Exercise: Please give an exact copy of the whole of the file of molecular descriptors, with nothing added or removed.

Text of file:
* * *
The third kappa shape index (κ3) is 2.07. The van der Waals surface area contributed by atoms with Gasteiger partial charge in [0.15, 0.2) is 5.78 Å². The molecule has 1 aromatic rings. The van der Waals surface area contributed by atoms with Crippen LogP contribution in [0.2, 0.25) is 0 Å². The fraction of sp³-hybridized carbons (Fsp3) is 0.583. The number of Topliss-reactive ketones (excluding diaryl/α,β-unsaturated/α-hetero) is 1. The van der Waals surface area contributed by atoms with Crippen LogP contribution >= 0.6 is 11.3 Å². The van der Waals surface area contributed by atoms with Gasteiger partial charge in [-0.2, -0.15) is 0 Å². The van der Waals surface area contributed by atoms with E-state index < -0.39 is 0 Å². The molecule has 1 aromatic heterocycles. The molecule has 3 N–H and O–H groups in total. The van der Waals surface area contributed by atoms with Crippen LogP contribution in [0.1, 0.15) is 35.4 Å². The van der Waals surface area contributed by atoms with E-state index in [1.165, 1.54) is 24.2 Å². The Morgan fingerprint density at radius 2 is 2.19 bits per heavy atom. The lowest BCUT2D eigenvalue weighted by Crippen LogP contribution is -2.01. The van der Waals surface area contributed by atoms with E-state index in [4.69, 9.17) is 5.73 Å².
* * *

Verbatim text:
The third kappa shape index (κ3) is 2.07. The van der Waals surface area contributed by atoms with Gasteiger partial charge in [0.15, 0.2) is 5.78 Å². The molecule has 1 aromatic rings. The van der Waals surface area contributed by atoms with Crippen LogP contribution in [0.2, 0.25) is 0 Å². The fraction of sp³-hybridized carbons (Fsp3) is 0.583. The number of Topliss-reactive ketones (excluding diaryl/α,β-unsaturated/α-hetero) is 1. The van der Waals surface area contributed by atoms with Crippen LogP contribution >= 0.6 is 11.3 Å². The van der Waals surface area contributed by atoms with Gasteiger partial charge in [-0.2, -0.15) is 0 Å². The van der Waals surface area contributed by atoms with E-state index < -0.39 is 0 Å². The molecule has 1 aromatic heterocycles. The molecule has 3 N–H and O–H groups in total. The van der Waals surface area contributed by atoms with Crippen LogP contribution in [0.1, 0.15) is 35.4 Å². The van der Waals surface area contributed by atoms with E-state index in [1.165, 1.54) is 24.2 Å². The Morgan fingerprint density at radius 2 is 2.19 bits per heavy atom. The lowest BCUT2D eigenvalue weighted by Crippen LogP contribution is -2.01. The van der Waals surface area contributed by atoms with E-state index in [4.69, 9.17) is 5.73 Å².